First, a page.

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posted on 02 November 2017

US Equities Are Very Expensive: Is It Time To Consider Other Countries?

by Elliott Morss, Morss Global Finance


US stock markets have been increasing rapidly for some time. And with the S&P 500 price/earnings ratio now over 21, it is worth asking if there are other equity markets to consider for investments. As I have noted, trying to make money by picking stocks is almost always a losing proposition. So in what follows, mutual and exchange traded funds are examined for specific countries and regions.

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What Countries?

I start by ruling out the Middle East and Europe. Despite progress against terrorists in the Middle East, the region remains extremely volatile. Europe is facing a possible Brexit, problems in Spain, and the yet to be resolved Greek crisis - a host of serious uncertainties.

I next filter out countries with low GDP growth rates. That left the countries listed in Table 2. The table also includes data on their government surplus/deficits and current account balances. I eliminate India, Vietnam and Argentina for further consideration because of their large government deficits. Singapore and South Korea have surpluses. War worries reduce the attractiveness of South Korea. In this and following tables, I include the US as a reference point.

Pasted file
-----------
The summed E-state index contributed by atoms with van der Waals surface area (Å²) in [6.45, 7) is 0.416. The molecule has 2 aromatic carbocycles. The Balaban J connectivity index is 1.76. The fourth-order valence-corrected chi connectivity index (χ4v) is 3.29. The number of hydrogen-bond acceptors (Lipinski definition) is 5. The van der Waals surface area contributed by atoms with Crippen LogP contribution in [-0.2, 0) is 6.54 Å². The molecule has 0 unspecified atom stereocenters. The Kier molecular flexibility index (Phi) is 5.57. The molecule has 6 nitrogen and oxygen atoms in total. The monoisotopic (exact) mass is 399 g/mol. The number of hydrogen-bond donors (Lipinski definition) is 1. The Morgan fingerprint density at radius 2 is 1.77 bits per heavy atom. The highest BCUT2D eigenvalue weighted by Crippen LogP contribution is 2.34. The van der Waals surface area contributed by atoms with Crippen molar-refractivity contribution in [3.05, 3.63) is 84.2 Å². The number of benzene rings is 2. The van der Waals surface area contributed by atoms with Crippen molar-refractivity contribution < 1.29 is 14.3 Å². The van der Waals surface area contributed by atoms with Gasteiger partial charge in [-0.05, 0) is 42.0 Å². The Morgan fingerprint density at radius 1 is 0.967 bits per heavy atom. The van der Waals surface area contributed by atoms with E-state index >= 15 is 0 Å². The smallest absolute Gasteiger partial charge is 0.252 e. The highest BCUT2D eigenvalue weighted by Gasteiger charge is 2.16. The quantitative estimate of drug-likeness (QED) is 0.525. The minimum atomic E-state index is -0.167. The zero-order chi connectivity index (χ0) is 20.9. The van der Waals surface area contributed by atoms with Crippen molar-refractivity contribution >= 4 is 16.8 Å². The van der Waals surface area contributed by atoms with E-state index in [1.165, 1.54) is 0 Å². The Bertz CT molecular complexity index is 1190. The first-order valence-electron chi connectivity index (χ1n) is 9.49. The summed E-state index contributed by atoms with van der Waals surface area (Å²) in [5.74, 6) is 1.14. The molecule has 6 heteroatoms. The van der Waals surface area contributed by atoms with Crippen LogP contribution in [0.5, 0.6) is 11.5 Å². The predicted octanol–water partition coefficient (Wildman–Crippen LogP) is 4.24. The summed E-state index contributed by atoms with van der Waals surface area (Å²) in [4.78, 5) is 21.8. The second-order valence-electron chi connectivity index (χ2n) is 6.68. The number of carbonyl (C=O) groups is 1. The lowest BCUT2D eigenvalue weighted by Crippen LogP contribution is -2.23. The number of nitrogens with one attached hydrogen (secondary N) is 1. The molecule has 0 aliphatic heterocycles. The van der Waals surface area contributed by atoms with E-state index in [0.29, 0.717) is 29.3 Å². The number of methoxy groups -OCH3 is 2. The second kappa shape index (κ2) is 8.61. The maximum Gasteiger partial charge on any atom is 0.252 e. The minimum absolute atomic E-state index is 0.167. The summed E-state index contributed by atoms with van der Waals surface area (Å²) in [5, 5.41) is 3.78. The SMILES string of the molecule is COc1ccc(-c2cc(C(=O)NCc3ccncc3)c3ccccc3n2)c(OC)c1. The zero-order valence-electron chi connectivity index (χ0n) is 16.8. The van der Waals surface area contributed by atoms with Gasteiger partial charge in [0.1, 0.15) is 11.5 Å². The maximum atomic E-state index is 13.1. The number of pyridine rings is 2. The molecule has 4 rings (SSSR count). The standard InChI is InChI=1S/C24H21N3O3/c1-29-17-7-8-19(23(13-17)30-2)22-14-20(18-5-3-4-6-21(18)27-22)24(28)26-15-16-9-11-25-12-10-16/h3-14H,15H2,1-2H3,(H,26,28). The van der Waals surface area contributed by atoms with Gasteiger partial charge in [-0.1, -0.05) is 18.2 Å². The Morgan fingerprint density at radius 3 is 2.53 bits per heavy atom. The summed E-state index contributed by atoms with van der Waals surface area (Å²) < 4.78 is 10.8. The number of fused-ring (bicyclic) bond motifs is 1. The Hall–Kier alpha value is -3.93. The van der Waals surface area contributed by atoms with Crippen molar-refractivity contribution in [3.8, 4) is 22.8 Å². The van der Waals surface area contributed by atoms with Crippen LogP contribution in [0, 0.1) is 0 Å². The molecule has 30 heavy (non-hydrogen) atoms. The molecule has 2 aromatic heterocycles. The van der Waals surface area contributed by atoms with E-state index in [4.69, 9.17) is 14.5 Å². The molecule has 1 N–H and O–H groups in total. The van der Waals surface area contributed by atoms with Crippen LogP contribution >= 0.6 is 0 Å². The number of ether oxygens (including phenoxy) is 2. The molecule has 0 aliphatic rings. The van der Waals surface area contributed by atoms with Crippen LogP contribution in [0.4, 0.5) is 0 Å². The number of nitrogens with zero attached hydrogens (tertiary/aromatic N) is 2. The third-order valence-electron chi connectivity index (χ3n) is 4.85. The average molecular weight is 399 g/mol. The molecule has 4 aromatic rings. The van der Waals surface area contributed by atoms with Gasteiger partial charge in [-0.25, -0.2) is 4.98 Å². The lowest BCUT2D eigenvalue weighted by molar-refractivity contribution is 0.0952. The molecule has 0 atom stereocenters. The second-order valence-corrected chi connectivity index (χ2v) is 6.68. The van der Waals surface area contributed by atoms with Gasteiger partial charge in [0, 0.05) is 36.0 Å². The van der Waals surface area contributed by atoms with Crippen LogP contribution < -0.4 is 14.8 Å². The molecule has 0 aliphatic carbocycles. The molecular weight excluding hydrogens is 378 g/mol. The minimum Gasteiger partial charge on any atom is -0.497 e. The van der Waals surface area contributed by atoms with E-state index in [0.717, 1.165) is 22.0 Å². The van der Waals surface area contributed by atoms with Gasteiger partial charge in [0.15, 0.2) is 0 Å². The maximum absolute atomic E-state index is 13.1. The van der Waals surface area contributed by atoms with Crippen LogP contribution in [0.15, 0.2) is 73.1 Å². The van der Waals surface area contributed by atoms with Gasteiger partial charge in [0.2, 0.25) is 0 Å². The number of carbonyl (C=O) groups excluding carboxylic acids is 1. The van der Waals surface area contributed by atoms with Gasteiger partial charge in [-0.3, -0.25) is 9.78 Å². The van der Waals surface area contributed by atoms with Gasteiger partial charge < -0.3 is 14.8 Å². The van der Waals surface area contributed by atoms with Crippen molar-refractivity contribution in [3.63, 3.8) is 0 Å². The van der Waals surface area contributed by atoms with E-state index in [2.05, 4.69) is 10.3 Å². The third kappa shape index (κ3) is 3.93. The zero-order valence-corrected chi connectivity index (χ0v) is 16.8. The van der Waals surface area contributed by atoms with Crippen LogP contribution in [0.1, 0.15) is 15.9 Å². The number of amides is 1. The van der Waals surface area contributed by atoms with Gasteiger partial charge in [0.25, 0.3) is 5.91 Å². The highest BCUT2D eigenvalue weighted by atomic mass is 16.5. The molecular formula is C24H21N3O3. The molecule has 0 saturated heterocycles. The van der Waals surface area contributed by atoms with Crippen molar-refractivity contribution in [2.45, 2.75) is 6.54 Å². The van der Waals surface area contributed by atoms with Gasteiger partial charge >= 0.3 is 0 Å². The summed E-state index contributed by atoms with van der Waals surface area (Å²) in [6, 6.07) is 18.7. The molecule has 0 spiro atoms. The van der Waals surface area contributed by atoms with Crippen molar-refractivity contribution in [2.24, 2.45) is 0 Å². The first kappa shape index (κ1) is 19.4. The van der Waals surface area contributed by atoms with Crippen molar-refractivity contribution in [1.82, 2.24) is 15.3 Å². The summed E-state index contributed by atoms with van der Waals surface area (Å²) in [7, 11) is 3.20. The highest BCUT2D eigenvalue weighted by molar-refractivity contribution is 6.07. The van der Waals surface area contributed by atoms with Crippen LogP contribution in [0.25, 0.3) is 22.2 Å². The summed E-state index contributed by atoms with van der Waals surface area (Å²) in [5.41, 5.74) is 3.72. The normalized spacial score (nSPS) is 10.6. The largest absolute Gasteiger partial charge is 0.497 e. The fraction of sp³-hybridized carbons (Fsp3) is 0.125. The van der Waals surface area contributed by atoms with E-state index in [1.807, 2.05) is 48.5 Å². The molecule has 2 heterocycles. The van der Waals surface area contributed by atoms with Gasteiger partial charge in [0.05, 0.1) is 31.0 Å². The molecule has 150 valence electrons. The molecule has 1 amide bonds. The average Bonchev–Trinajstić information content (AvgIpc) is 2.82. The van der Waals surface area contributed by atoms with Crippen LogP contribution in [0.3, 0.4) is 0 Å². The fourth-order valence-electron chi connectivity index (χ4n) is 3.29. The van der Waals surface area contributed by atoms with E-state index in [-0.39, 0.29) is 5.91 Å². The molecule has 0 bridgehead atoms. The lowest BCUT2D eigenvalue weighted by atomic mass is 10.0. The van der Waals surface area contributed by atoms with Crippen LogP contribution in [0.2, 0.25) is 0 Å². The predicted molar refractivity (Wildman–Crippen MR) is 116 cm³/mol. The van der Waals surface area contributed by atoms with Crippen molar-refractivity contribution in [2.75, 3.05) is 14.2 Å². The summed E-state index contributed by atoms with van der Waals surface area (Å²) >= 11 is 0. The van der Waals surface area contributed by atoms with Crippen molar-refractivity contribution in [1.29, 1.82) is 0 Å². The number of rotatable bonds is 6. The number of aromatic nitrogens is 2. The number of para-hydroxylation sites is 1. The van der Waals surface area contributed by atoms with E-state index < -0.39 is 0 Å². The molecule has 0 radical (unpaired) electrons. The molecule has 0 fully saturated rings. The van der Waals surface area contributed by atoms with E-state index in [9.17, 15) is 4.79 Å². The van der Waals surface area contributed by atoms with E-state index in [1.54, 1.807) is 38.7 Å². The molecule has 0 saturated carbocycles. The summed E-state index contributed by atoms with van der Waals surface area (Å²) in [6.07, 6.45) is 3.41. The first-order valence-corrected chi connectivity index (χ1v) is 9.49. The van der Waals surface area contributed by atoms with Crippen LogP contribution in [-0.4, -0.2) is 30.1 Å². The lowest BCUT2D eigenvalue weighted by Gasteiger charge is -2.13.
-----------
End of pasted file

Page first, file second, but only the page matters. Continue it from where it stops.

Table 1. - High Growth Rate Countries, 2017

Source: IMF

Investment Vehicles

In what follows ETFs and mutual funds are examined for countries and regions.

a. Country-Specific Exchange Traded Funds (ETFs)

Table 2 provides data on ETFs for the nine countries remaining from Table 1 ranked by three year returns. I happen to use only iShare ETFs in this table for reasons of convenience. These ETFs closely reflect stock market performance in these countries. It appears that 2016 has been a very good year for most of the countries, and particularly China. 2016 has also been good for the US, as have the prior five years.

Table 2. - ETFs for High Growth Countries

Source: Yahoo Finance

b. Regional ETFs

Most of the countries considered so far fall into the emerging market category. So Table 3 provides data on emerging market ETFs with three year returns greater than 4 percent. The results again reflect how good last year was for equity investments. And overall, these ETFs performed better than the country-specific ETFs listed in Table 2.

Table 3. Emerging Market ETFs

Sources: Yahoo Finance,

Country and Emerging Market Mutual Funds

Table 4 combines some of the better performing country and emerging market mutual funds. Overall, their performance is better than the ETFs considered above. This is to be expected. Instead of reflecting indices, at least some of these mutual funds are actively managed. And when one focuses on a particular emerging market’s stock exchange for a few years, you should start to see imperfections that can be capitalized on. Consider the two Matthews China funds. The manager of the Dividend Investor fund has been in place since 2012 and the China Investor has been its manager since 2010.

Table 4. - Country and Emerging Market Mutual Funds

Sources: Yahoo Finance, Morningstar

* Load Adjusted


The US stock market is high, buoyed in part by hopes of a Trump tax cut. I view the odds of a meaningful tax stimulus occurring as less than 50%. In these circumstances, it is worth looking elsewhere for equity investments. The exercise above provides a starting point for finding alternate investments. And from it, I conclude mutual fund investments in China and other emerging market countries should be considered.

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